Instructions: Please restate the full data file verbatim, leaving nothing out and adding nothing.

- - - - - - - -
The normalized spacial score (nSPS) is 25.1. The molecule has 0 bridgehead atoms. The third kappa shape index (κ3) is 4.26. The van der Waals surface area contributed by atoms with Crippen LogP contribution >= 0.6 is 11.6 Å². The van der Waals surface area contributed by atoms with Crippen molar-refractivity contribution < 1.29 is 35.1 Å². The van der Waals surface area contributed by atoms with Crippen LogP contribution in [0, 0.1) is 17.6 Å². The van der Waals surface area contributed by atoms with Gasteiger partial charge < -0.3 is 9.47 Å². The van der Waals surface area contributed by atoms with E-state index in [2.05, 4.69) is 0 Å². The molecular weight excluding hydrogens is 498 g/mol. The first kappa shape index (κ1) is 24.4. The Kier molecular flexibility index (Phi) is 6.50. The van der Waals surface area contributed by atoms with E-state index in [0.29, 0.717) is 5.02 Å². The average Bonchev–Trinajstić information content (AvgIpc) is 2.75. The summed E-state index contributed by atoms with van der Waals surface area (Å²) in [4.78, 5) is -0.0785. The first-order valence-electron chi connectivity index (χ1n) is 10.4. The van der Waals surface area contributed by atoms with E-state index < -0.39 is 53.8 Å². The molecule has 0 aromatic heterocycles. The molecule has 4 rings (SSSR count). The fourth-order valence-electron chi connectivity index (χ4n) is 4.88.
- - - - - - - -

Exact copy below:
The normalized spacial score (nSPS) is 25.1. The molecule has 0 bridgehead atoms. The third kappa shape index (κ3) is 4.26. The van der Waals surface area contributed by atoms with Crippen LogP contribution >= 0.6 is 11.6 Å². The van der Waals surface area contributed by atoms with Crippen molar-refractivity contribution < 1.29 is 35.1 Å². The van der Waals surface area contributed by atoms with Crippen LogP contribution in [0, 0.1) is 17.6 Å². The van der Waals surface area contributed by atoms with Gasteiger partial charge < -0.3 is 9.47 Å². The van der Waals surface area contributed by atoms with E-state index in [2.05, 4.69) is 0 Å². The molecular weight excluding hydrogens is 498 g/mol. The first kappa shape index (κ1) is 24.4. The Kier molecular flexibility index (Phi) is 6.50. The van der Waals surface area contributed by atoms with E-state index in [0.29, 0.717) is 5.02 Å². The average Bonchev–Trinajstić information content (AvgIpc) is 2.75. The summed E-state index contributed by atoms with van der Waals surface area (Å²) in [4.78, 5) is -0.0785. The first-order valence-electron chi connectivity index (χ1n) is 10.4. The van der Waals surface area contributed by atoms with E-state index < -0.39 is 53.8 Å². The molecule has 0 aromatic heterocycles. The molecule has 4 rings (SSSR count). The fourth-order valence-electron chi connectivity index (χ4n) is 4.88.